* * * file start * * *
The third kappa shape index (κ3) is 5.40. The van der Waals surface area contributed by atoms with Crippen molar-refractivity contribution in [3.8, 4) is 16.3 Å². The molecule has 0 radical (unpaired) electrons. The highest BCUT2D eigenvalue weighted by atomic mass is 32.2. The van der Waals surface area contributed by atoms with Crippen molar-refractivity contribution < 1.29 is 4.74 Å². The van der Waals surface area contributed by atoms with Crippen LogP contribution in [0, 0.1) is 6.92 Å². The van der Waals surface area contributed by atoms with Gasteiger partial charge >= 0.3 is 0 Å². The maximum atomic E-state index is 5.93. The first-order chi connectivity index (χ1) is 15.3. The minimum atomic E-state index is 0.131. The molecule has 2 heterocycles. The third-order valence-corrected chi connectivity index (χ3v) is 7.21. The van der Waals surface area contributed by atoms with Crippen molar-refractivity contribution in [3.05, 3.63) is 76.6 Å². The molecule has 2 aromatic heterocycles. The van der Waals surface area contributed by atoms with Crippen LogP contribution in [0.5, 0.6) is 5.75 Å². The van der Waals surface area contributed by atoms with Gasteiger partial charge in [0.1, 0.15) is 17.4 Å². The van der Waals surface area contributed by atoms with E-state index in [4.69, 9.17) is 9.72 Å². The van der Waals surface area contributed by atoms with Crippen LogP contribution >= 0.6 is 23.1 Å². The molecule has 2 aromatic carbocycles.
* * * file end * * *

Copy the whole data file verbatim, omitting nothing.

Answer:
The third kappa shape index (κ3) is 5.40. The van der Waals surface area contributed by atoms with Crippen molar-refractivity contribution in [3.8, 4) is 16.3 Å². The molecule has 0 radical (unpaired) electrons. The highest BCUT2D eigenvalue weighted by atomic mass is 32.2. The van der Waals surface area contributed by atoms with Crippen molar-refractivity contribution < 1.29 is 4.74 Å². The van der Waals surface area contributed by atoms with Crippen LogP contribution in [0, 0.1) is 6.92 Å². The van der Waals surface area contributed by atoms with Gasteiger partial charge >= 0.3 is 0 Å². The maximum atomic E-state index is 5.93. The first-order chi connectivity index (χ1) is 15.3. The minimum atomic E-state index is 0.131. The molecule has 2 heterocycles. The third-order valence-corrected chi connectivity index (χ3v) is 7.21. The van der Waals surface area contributed by atoms with Crippen molar-refractivity contribution in [3.05, 3.63) is 76.6 Å². The molecule has 2 aromatic heterocycles. The van der Waals surface area contributed by atoms with Crippen LogP contribution in [0.5, 0.6) is 5.75 Å². The van der Waals surface area contributed by atoms with Gasteiger partial charge in [0.1, 0.15) is 17.4 Å². The van der Waals surface area contributed by atoms with E-state index in [4.69, 9.17) is 9.72 Å². The van der Waals surface area contributed by atoms with Crippen LogP contribution >= 0.6 is 23.1 Å². The molecule has 2 aromatic carbocycles.